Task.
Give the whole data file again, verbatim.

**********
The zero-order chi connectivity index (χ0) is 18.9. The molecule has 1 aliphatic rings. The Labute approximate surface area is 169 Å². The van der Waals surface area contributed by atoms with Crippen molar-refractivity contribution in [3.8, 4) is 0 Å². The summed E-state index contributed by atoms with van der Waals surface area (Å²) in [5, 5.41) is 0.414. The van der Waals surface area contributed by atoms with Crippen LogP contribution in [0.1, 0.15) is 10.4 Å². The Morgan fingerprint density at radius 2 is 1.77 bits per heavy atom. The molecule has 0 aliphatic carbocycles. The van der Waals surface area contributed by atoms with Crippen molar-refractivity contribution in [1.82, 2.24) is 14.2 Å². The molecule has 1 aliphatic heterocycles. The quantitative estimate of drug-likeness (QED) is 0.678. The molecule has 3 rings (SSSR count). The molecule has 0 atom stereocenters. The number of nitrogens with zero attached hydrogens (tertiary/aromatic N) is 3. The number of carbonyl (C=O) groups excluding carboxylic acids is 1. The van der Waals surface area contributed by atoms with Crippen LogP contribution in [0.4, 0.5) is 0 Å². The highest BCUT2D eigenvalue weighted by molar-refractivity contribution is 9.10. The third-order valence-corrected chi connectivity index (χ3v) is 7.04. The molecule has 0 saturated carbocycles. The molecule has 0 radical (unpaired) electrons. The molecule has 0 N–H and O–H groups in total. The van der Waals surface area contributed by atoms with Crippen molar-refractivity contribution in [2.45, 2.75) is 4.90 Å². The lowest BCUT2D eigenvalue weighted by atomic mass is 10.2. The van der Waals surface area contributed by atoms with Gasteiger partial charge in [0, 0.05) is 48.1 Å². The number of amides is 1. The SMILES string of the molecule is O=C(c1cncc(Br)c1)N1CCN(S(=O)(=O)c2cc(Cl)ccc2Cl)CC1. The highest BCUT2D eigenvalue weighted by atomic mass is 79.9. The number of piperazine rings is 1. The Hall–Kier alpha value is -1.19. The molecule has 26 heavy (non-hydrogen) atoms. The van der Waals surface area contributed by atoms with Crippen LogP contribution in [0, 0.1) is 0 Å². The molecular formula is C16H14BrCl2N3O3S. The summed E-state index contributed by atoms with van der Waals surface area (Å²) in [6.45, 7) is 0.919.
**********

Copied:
The zero-order chi connectivity index (χ0) is 18.9. The molecule has 1 aliphatic rings. The Labute approximate surface area is 169 Å². The van der Waals surface area contributed by atoms with Crippen molar-refractivity contribution in [3.8, 4) is 0 Å². The summed E-state index contributed by atoms with van der Waals surface area (Å²) in [5, 5.41) is 0.414. The van der Waals surface area contributed by atoms with Crippen LogP contribution in [0.1, 0.15) is 10.4 Å². The Morgan fingerprint density at radius 2 is 1.77 bits per heavy atom. The molecule has 0 aliphatic carbocycles. The van der Waals surface area contributed by atoms with Crippen molar-refractivity contribution in [1.82, 2.24) is 14.2 Å². The molecule has 1 aliphatic heterocycles. The quantitative estimate of drug-likeness (QED) is 0.678. The molecule has 3 rings (SSSR count). The molecule has 0 atom stereocenters. The number of nitrogens with zero attached hydrogens (tertiary/aromatic N) is 3. The number of carbonyl (C=O) groups excluding carboxylic acids is 1. The van der Waals surface area contributed by atoms with Crippen LogP contribution in [0.4, 0.5) is 0 Å². The highest BCUT2D eigenvalue weighted by molar-refractivity contribution is 9.10. The third-order valence-corrected chi connectivity index (χ3v) is 7.04. The molecule has 0 saturated carbocycles. The molecule has 0 radical (unpaired) electrons. The molecule has 0 N–H and O–H groups in total. The van der Waals surface area contributed by atoms with Crippen molar-refractivity contribution in [2.45, 2.75) is 4.90 Å². The lowest BCUT2D eigenvalue weighted by atomic mass is 10.2. The van der Waals surface area contributed by atoms with Gasteiger partial charge in [0, 0.05) is 48.1 Å². The number of amides is 1. The SMILES string of the molecule is O=C(c1cncc(Br)c1)N1CCN(S(=O)(=O)c2cc(Cl)ccc2Cl)CC1. The highest BCUT2D eigenvalue weighted by atomic mass is 79.9. The number of piperazine rings is 1. The Hall–Kier alpha value is -1.19. The molecule has 26 heavy (non-hydrogen) atoms. The van der Waals surface area contributed by atoms with Crippen LogP contribution in [0, 0.1) is 0 Å². The molecular formula is C16H14BrCl2N3O3S. The summed E-state index contributed by atoms with van der Waals surface area (Å²) in [6.45, 7) is 0.919.